chemical bloody khazi, you’ve got another thing coming.”
It’s become such a cliché (cfr. Grice on ‘pushing up the daisies,’ versus
‘fertilising the daffodils,’ which “has not,” Grice notes, “yet become an
established idiom”) that you can often get by with just the apodosis (“Well,
Bob’s got another think coming”).
For the record – vide Grice’s reference under “References” -- “Another think
coming” first appeared in print in the ‘naughty nineties’ (in 1898 to be more
precise), while the duller “another thinG coming” didn’t show up until 1906,
during the reign of Edward. True, that’s only eight years, but the Oxford
declares quite definitively that “another thing coming” comes from “a
[Griceian] misapprehension of ‘to have another think coming’.” – I would say, a
misapprehension of the Griceian “to have another think coming’.
Then again, much as we love the gang at Oxford, arguments from authority have
not really floated everybody’s boat. There is, fortunately, a simple
explanation of the “misapprehension” of this most Griceian of implicatures
which ironically leads many people to gravitate to the “another thing coming”
For “another think coming” version to conform to our basic sense of English
grammar, “think” would have to be a noun, not a verb. But “thing” is already a
noun, so “another thing” seems natural. “Another think”? Weird.
But guess what? “Think” is a noun as well as a verb.
“Think,” qua noun, first appeared around 1834 meaning “an act or period of
“Let’s have a cigar and a quiet think,” 1891.
By 1886, “think” is “a thought” or “an idea” (“A thing must be a think before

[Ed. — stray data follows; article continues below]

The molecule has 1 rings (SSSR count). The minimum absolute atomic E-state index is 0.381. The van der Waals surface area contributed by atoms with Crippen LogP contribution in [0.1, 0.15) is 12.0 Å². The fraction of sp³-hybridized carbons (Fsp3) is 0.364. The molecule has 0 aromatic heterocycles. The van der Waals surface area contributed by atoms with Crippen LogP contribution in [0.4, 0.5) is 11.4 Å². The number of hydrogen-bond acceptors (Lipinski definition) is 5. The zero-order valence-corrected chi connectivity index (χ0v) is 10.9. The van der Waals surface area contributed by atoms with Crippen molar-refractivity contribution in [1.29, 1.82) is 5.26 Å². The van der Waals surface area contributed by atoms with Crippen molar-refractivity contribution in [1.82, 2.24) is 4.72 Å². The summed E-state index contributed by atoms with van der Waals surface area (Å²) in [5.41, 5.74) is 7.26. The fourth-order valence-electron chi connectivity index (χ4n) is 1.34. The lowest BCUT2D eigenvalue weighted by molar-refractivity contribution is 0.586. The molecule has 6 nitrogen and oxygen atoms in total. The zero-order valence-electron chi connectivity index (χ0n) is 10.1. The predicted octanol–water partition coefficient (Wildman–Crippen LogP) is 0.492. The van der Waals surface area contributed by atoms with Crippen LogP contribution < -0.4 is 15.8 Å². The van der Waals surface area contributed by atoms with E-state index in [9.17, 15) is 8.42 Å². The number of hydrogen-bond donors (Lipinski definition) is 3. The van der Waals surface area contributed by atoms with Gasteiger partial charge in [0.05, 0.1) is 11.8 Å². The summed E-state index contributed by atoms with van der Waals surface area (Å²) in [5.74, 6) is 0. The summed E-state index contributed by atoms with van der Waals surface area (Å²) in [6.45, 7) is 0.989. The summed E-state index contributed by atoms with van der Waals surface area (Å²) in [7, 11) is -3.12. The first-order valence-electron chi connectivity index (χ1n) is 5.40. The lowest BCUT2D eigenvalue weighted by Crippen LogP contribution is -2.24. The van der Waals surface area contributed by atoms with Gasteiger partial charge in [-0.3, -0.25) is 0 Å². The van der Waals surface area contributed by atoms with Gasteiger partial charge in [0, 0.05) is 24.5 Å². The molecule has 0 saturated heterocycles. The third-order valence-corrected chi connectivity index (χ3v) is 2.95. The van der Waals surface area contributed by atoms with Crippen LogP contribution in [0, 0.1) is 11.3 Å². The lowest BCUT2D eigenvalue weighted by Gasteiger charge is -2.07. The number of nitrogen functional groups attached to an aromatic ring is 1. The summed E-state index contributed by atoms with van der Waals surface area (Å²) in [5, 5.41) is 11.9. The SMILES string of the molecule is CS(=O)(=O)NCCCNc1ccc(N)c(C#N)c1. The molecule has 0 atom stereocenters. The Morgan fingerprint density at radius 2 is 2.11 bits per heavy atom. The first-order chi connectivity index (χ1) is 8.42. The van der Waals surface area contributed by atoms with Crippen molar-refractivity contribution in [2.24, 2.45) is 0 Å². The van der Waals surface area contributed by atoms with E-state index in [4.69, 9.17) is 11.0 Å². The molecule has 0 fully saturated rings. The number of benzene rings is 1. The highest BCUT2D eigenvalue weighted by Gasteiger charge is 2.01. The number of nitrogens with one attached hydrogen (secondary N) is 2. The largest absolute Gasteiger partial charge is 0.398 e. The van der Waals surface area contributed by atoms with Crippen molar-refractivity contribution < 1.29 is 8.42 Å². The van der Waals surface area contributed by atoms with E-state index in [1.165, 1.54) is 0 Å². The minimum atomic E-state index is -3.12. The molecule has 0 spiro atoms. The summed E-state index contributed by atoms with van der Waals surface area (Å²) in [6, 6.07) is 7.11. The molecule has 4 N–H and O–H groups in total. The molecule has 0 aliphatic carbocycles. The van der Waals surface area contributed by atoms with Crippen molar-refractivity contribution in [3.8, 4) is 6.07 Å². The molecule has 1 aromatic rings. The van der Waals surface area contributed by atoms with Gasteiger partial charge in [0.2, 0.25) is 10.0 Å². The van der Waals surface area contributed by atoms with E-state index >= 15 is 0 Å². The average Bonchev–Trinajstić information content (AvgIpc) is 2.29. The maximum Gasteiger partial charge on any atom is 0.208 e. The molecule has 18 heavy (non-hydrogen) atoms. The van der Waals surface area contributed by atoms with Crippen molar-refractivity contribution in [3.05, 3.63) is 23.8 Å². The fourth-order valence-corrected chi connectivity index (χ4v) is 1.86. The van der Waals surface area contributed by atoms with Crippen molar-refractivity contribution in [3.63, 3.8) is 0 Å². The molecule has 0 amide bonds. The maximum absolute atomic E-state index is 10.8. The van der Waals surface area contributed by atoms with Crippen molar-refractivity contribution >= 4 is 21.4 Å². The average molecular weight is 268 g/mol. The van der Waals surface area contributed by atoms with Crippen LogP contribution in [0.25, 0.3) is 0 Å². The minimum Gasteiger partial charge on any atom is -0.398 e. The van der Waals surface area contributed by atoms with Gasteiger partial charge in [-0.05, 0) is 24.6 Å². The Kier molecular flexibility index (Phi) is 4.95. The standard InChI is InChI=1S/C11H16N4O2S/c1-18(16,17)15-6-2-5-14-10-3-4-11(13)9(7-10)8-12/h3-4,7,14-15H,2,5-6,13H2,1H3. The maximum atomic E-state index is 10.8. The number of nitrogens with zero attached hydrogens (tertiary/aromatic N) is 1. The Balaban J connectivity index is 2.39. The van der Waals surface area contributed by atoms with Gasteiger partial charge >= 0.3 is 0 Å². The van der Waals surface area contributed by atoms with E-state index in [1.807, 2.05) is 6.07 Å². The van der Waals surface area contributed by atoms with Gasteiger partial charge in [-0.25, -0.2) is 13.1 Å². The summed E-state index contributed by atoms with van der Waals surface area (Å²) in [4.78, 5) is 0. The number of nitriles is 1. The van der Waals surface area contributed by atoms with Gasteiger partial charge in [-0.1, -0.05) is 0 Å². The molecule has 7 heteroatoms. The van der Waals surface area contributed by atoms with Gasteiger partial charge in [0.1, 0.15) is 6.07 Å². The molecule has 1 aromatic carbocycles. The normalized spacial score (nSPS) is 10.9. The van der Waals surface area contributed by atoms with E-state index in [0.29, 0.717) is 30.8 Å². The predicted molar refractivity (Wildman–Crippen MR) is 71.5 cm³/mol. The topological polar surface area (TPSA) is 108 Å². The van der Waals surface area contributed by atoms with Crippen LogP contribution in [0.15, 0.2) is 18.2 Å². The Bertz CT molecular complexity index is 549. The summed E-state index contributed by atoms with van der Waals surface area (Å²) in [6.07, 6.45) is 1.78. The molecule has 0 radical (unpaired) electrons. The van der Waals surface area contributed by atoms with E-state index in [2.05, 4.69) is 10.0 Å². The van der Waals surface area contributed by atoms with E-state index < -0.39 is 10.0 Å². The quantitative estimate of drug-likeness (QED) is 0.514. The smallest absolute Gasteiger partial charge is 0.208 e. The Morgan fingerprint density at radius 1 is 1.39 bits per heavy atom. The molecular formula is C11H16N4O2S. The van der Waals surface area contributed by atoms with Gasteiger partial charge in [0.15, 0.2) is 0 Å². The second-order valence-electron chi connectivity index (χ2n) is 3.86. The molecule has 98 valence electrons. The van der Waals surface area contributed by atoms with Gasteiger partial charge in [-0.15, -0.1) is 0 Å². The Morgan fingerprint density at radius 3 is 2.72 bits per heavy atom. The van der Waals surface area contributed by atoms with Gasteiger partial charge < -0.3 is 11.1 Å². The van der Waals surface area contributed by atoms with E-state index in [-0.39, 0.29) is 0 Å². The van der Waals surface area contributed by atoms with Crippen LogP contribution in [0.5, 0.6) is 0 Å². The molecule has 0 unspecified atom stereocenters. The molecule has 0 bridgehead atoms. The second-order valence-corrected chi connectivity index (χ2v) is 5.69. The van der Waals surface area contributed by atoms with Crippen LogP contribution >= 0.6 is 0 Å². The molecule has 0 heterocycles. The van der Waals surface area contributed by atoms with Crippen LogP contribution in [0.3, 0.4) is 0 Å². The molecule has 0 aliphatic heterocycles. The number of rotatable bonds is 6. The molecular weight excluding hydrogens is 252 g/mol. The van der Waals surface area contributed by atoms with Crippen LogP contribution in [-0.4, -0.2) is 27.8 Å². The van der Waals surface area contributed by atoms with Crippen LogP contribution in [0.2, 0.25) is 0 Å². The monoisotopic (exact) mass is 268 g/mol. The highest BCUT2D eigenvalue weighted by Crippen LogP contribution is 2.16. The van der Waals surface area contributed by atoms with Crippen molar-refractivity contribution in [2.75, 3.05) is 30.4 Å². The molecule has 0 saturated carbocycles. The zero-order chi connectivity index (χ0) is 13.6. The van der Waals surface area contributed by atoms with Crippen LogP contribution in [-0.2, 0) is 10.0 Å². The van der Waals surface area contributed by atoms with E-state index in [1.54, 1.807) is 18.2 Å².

it be a thing,” 1887 – translating Livy).
Alas, we rarely see this noun form of “think” today (outside of this particular
phrase, ‘another think coming’), but in the Victorian naughty nineties, when
the phrase was popular, “another think coming” would have been understood as
equivalent to “another thought coming,” i.e., a change of mind.
For those immersed in Livy, the implicature is obvious from a start.
So why not just say “thought” in the first place? Well, because it would have
ruined the symmetry of the explicit material conditional phrase, which depends
on the first “think” (“If that’s what you think”), a verb, matching the second
“think” (“… you’ve got another think coming”), a noun – and if you use it in
quotes it may be a ‘verb’, too.
That’s what gives the phrase its zing.
Substituting “thing” for that second “think” ruins that balance and really
doesn’t make any sense.
You can’t say “another thing” if there wasn’t a first “thing.”
Of course, if the noun form of “think” had been more popular back in the 1890s,
the “thing” version would not have popped up almost immediately.
But it’s never too late to start a Griceian campaign to restore the clever
implicature behind “another think coming” to its rightful place.
Black, D. and J. Fenton, “He’s got another think coming,” featured in “Mrs
Grice, H. P. “I care a hoot what the dictionary says” – Austin: And that’s
where you make your big mistake.
Parricelli, J. and C. Towns, “Another think coming” (Provocateur).